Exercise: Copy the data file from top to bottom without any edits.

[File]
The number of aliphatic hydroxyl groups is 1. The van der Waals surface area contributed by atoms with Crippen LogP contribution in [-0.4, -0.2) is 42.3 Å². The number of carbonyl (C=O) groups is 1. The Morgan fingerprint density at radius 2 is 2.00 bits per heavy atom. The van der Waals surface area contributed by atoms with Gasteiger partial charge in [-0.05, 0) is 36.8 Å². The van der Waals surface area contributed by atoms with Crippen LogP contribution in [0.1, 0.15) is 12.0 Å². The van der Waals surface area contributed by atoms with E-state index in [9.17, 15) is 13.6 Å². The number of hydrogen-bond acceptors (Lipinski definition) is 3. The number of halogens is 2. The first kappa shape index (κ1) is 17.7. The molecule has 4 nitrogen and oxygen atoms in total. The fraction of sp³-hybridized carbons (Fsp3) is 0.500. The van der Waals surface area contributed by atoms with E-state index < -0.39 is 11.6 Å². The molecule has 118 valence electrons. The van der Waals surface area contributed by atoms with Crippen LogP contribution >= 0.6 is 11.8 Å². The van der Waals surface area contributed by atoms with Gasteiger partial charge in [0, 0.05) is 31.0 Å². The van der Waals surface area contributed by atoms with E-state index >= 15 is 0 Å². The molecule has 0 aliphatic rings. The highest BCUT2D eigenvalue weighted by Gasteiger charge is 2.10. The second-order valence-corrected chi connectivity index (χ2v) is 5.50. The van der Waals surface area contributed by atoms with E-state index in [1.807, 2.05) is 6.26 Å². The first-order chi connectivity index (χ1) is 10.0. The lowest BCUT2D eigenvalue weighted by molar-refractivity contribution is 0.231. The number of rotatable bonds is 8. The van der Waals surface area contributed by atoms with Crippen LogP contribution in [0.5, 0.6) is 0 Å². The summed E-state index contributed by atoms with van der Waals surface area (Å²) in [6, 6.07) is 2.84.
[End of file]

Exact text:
The number of aliphatic hydroxyl groups is 1. The van der Waals surface area contributed by atoms with Crippen LogP contribution in [-0.4, -0.2) is 42.3 Å². The number of carbonyl (C=O) groups is 1. The Morgan fingerprint density at radius 2 is 2.00 bits per heavy atom. The van der Waals surface area contributed by atoms with Gasteiger partial charge in [-0.05, 0) is 36.8 Å². The van der Waals surface area contributed by atoms with Crippen LogP contribution in [0.1, 0.15) is 12.0 Å². The van der Waals surface area contributed by atoms with E-state index in [9.17, 15) is 13.6 Å². The number of hydrogen-bond acceptors (Lipinski definition) is 3. The number of halogens is 2. The first kappa shape index (κ1) is 17.7. The molecule has 4 nitrogen and oxygen atoms in total. The fraction of sp³-hybridized carbons (Fsp3) is 0.500. The van der Waals surface area contributed by atoms with E-state index < -0.39 is 11.6 Å². The molecule has 118 valence electrons. The van der Waals surface area contributed by atoms with Crippen LogP contribution >= 0.6 is 11.8 Å². The van der Waals surface area contributed by atoms with Gasteiger partial charge in [0, 0.05) is 31.0 Å². The van der Waals surface area contributed by atoms with E-state index >= 15 is 0 Å². The molecule has 0 aliphatic rings. The highest BCUT2D eigenvalue weighted by Gasteiger charge is 2.10. The second-order valence-corrected chi connectivity index (χ2v) is 5.50. The van der Waals surface area contributed by atoms with E-state index in [1.807, 2.05) is 6.26 Å². The first-order chi connectivity index (χ1) is 10.0. The lowest BCUT2D eigenvalue weighted by molar-refractivity contribution is 0.231. The number of rotatable bonds is 8. The van der Waals surface area contributed by atoms with Crippen LogP contribution in [0.5, 0.6) is 0 Å². The summed E-state index contributed by atoms with van der Waals surface area (Å²) in [6, 6.07) is 2.84.